Space & Innovation

Tobacco Companies Still Battling Smoking-Cancer Link

While the industry publicly admits tobacco causes cancer, they’re still relying on an old-fashioned playbook in the courtroom to hide such a link in individual cases.

Do you remember a time way back when the link between smoking and cancer wasn't clearly established? Anyone who was around at the time is at least 60 years old at this point.

Back in 1964, the Surgeon General released a landmark study that linked tobacco with potentially fatal health risks, such as heart disease and lung cancer. Small-scale studies beginning in the late 1920s suggested a possible connection, and major research efforts were underway by the 1950s, as explained by the American Cancer Society. But the Surgeon General report marked the first time the federal government took a stand on the issue.

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Tobacco companies would publish their own findings for decades, employing their own scientists to manufacture a debate. Tobacco use over the years leads to negative, often fatal health consequences. Although often connected to lung cancer, smoking can cause cancer almost anywhere in the body, according to the Centers for Disease Control and Prevention (CDC), including the blood, liver, kidneys, throat and stomach.

Despite billions of dollars paid in settlements, the tobacco industry continues to fight lawsuits against cancer patients who file suit claiming that the companies' products gave them cancer. These companies also employ a small stable of otolaryngologists - ear, nose and throat doctors - to testify on behalf of the cigarette manufacturers, according to a study released today in the journal Laryngoscope.

The study found that six board-certified otolaryngologists, paid as much as $100,000 for a single case by the tobacco industry, testified in more than 50 cases using scientifically invalid support to back up their opinions. "I was shocked by the degree to which these physicians were willing to testify, in my opinion in an unscientific way, to deny a dying plaintiff - suffering the aftermath of a lifetime of smoking - of a fair trial," said Robert Jackler of the Stanford University School of Medicine in a statement.

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If smoking wasn't the cause of the plaintiffs' head and neck cancers in these 50 cases, what did then lead these people to contract these fatal diseases, according to the physicians' testimonies? The doctors pointed the finger at everything from alcohol to mouthwash to salted fish and more. Doctors and lawyers on behalf of the tobacco companies would pick up on the most minute details of a plaintiff's lifestyle, even something as simple as living in a city, to create doubt in the minds of jurors.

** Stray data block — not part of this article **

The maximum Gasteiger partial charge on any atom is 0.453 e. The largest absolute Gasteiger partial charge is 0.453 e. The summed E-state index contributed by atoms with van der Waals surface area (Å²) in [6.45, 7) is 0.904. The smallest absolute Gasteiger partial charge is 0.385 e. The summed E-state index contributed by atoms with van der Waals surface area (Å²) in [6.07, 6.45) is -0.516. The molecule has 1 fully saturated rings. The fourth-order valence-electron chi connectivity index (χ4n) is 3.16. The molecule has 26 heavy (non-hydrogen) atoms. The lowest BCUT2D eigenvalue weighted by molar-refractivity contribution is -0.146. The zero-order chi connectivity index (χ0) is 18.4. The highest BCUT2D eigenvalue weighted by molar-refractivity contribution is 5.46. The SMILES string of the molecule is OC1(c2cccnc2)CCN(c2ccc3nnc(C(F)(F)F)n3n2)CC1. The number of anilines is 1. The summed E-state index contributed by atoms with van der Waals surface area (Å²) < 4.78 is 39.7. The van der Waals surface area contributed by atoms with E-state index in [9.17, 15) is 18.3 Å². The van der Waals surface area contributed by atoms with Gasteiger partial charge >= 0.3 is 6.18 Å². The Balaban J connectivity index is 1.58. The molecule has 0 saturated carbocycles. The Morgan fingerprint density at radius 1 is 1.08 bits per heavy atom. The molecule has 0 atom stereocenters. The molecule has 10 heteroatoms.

"An obvious fallacy of this argument lies in the fact that literally billions of nonsmoking people are exposed regularly to gasoline fumes, use cleaning solvents, eat salted fish or live in urban environments," the journal article explains. "Were these causative factors for head and neck cancer, with even a minute fraction of the potency of tobacco, the rate of head and neck cancer among nonsmokers would be much greater than what has been observed."

Given the increasing popularity of e-cigarettes and vaporizers, this sort of study should raise the alarm of any consumers who use these products. Safety evaluations on e-cigarettes are still being conducted, and researchers are working to identify health risks.

In a way, this is almost similar to the state of tobacco research in the early 20th century. If these modern tobacco products pose the same kind of health risks as their combustible counterparts, how long will it take for research to definitively verify that connection? And once that connection is established, what recourse will be available if consumers are misled about the safety of their devices?

June 21, 2011 --

The U.S. government on Tuesday unveiled a new set of cigarette warnings with graphic images of a lifeless body, a scarred mouth and a blackened lung in order to highlight the health risks of smoking. "Beginning September 2012, FDA will require larger, more prominent cigarette health warnings on all cigarette packaging and advertisements in the United States," the Food and Drug Administration said on its website.

The warnings mark the first change in cigarette warnings in more than 25 years and are "a significant advancement in communicating the dangers of smoking," the agency added. One of the images, shown here, shows an apparently dead man with his chest sewn up. The caption reads: "Warning: Smoking can kill you."

According to the FDA, smoking kills 1,200 people a day in the United States alone. Another picture shows a close-up on a mouth filled with scattered, brown teeth and a lip with an open sore, warning: "Cigarettes cause cancer."

Smoking causes 90 percent of all lung cancer in men and 80 percent in women, and has been linked to several other cancers, according to the FDA.

The new warnings also seek to warn pregnant women and new parents of the dangers of smoking, with a drawn image showing a premature baby in a hospital incubator and a picture showing a real baby staring at a plume of smoke. The warnings will occupy the top 50 percent of the front and rear panels of cigarette packs and the top 20 percent of cigarette advertisements.

"The introduction of these warnings is expected to have a significant public health impact by decreasing the number of smokers, resulting in lives saved, increased life expectancy, and lower medical costs," the website said. -- Text by AFP